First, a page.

In this post I’ll teach you how to cut a grapefruit 5 different ways, plus how to eat it! This is one of the largest citrus fruits, and it can be daunting to figure out how to cut a grapefruit to eat it!
Grapefruit is one of my favorites of the winter fruits. In fact, I’d say it’s one of my favorite fruits in general! That blend of sweet, sour, and bitter has me going back for slice after slice.
But figuring out the best way to eat a grapefruit can be confusing.
Do you need to learn some fancy new skill to get at that delicious flesh, or do you just peel and section it like an orange?
How to Cut a Grapefruit
Today I’m going to go over five different ways to cut and eat a grapefruit.
Plus I’ll discuss the pros and cons of each method, and which one is my personal favorite.
Alright, let’s dive in!
Here’s what we’ll cover in this post:
- Method 1: The Classic
- Method 2: Eat it Like an Orange
- Method 3: The Rising Sun
- Method 4: Undressing
- Method 5: The BEST Method
Method 1: The Classic
The first method is the one I grew up with, and I’ll call it the Classic Method. This is probably the most popular way to cut and eat a grapefruit.
You simply cut the grapefruit in half, and then scoop out the flesh and eat it with a spoon!
My dad loved grapefruit, and this is the way he prepared it.
Place your grapefruit on a flat surface and cut it in half.
As you can see, when you cut it in half, there are small sections divided by a membrane.
You can just dig in there with a spoon to scoop out the flesh, but it’s a lot easier if you run a small knife around each section first.
I personally don’t find the need for a special knife. But you can even purchase a special grapefruit knife to make the job even easier. A grapefruit knife is designed especially for cutting a grapefruit.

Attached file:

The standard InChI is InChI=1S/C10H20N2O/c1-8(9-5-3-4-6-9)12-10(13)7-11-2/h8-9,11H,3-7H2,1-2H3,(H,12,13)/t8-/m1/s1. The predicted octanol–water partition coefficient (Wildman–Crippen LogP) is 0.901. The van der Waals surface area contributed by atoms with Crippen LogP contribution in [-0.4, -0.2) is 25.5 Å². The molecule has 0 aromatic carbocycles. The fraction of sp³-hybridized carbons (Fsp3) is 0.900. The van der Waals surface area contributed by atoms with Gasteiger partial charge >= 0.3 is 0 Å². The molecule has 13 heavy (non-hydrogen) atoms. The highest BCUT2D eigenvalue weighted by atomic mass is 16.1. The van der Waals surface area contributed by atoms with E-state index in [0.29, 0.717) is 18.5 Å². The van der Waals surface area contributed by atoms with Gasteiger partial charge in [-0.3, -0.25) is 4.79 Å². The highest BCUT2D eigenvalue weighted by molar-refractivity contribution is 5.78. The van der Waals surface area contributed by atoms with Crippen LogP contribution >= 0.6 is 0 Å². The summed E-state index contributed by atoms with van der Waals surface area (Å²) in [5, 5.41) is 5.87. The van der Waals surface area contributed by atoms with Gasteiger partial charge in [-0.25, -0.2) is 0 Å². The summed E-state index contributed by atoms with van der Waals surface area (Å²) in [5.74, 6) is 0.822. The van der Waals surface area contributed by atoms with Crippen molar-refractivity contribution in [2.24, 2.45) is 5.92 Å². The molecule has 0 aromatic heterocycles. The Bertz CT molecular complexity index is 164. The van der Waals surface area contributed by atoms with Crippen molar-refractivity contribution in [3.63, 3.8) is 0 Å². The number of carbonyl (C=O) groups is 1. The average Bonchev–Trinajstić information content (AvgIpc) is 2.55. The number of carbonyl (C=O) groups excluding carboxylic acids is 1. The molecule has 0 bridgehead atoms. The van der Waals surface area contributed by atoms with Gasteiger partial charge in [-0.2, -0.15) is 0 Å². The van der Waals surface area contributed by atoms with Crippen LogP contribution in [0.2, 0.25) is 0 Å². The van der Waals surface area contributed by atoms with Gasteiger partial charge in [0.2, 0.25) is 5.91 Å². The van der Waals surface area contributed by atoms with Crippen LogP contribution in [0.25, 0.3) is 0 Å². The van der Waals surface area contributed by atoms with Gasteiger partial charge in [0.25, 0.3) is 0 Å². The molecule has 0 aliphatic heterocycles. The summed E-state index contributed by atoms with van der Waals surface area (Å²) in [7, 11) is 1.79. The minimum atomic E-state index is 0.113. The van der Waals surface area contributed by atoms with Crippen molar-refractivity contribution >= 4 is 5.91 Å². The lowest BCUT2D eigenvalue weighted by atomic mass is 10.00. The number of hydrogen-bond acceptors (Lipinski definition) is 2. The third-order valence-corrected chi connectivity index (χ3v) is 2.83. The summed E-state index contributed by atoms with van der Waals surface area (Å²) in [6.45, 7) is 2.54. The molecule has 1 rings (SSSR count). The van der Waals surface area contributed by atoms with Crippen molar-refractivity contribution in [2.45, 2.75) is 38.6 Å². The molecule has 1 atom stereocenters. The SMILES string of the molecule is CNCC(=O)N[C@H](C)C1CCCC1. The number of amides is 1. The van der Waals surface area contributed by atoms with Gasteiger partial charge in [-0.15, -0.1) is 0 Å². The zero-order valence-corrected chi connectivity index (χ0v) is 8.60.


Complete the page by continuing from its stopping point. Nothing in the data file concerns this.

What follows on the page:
It typically has a doubled edged serrated blade that’s curved. This helps the knife to fit to the curved outer edge of the grapefruit. Some knifes even have a blade on each end.
Here’s a grapefruit knife you can find on Amazon that’s made in Germany.
Then it will pop out cleanly!
This can also be done with a grapefruit spoon instead of a knife if you own one.
I used to own some, but I seem to have misplaced them during the move…
My dad would always sprinkle a little sugar on top of the grapefruit half before eating, but I personally don’t find that necessary.
The natural sugars in grapefruit make it taste sweet enough on its own to me! But if you find the bitter taste too much for you, feel free to sweeten it a bit with sugar or maple syrup!
Pros: This method is great if you’re just fixing a grapefruit for yourself. Another advantage is it’s pretty clean, doesn’t create a big mess, doesn’t require a cutting board, and there isn’t a lot of waste.
Cons: But it’s a bit time consuming if you want to mass prepare grapefruit. Running the knife around each section can get old if you have to do it for 4 grapefruit.
Method 2: Eat it Like an Orange
I’ll call the second method the Eat it Like an Orange method.
Run your knife all the way around the peel of the grapefruit, but don’t cut into the flesh of the grapefruit.
Rotate the grapefruit and make another slice all the way around.
Remove the peel.
Make sure to remove most of the white pithy stuff from around the outside.